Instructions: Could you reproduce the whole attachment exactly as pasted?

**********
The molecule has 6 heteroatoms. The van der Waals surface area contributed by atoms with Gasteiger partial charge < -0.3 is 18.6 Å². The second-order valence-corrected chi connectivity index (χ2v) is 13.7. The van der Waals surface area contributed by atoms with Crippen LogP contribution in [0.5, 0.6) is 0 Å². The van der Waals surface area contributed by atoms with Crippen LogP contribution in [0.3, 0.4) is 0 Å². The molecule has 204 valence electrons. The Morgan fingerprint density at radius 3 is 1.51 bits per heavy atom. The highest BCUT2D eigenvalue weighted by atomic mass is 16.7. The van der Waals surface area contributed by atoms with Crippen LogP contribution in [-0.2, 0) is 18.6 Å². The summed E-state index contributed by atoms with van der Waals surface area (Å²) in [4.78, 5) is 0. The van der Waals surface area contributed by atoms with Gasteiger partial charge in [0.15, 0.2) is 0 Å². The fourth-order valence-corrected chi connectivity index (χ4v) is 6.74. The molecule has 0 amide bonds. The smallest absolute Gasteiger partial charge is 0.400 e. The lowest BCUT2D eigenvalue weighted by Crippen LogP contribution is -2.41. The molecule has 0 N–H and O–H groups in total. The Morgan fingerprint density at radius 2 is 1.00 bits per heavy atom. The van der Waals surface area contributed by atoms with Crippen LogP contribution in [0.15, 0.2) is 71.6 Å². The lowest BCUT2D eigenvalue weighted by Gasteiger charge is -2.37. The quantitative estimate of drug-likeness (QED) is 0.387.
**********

The molecule has 6 heteroatoms. The van der Waals surface area contributed by atoms with Gasteiger partial charge < -0.3 is 18.6 Å². The second-order valence-corrected chi connectivity index (χ2v) is 13.7. The van der Waals surface area contributed by atoms with Crippen LogP contribution in [0.5, 0.6) is 0 Å². The van der Waals surface area contributed by atoms with Crippen LogP contribution in [0.3, 0.4) is 0 Å². The molecule has 204 valence electrons. The Morgan fingerprint density at radius 3 is 1.51 bits per heavy atom. The highest BCUT2D eigenvalue weighted by atomic mass is 16.7. The van der Waals surface area contributed by atoms with Crippen LogP contribution in [-0.2, 0) is 18.6 Å². The summed E-state index contributed by atoms with van der Waals surface area (Å²) in [4.78, 5) is 0. The van der Waals surface area contributed by atoms with Gasteiger partial charge in [0.15, 0.2) is 0 Å². The fourth-order valence-corrected chi connectivity index (χ4v) is 6.74. The molecule has 0 amide bonds. The smallest absolute Gasteiger partial charge is 0.400 e. The lowest BCUT2D eigenvalue weighted by Crippen LogP contribution is -2.41. The molecule has 0 N–H and O–H groups in total. The Morgan fingerprint density at radius 2 is 1.00 bits per heavy atom. The van der Waals surface area contributed by atoms with Crippen LogP contribution in [0.15, 0.2) is 71.6 Å². The lowest BCUT2D eigenvalue weighted by Gasteiger charge is -2.37. The quantitative estimate of drug-likeness (QED) is 0.387.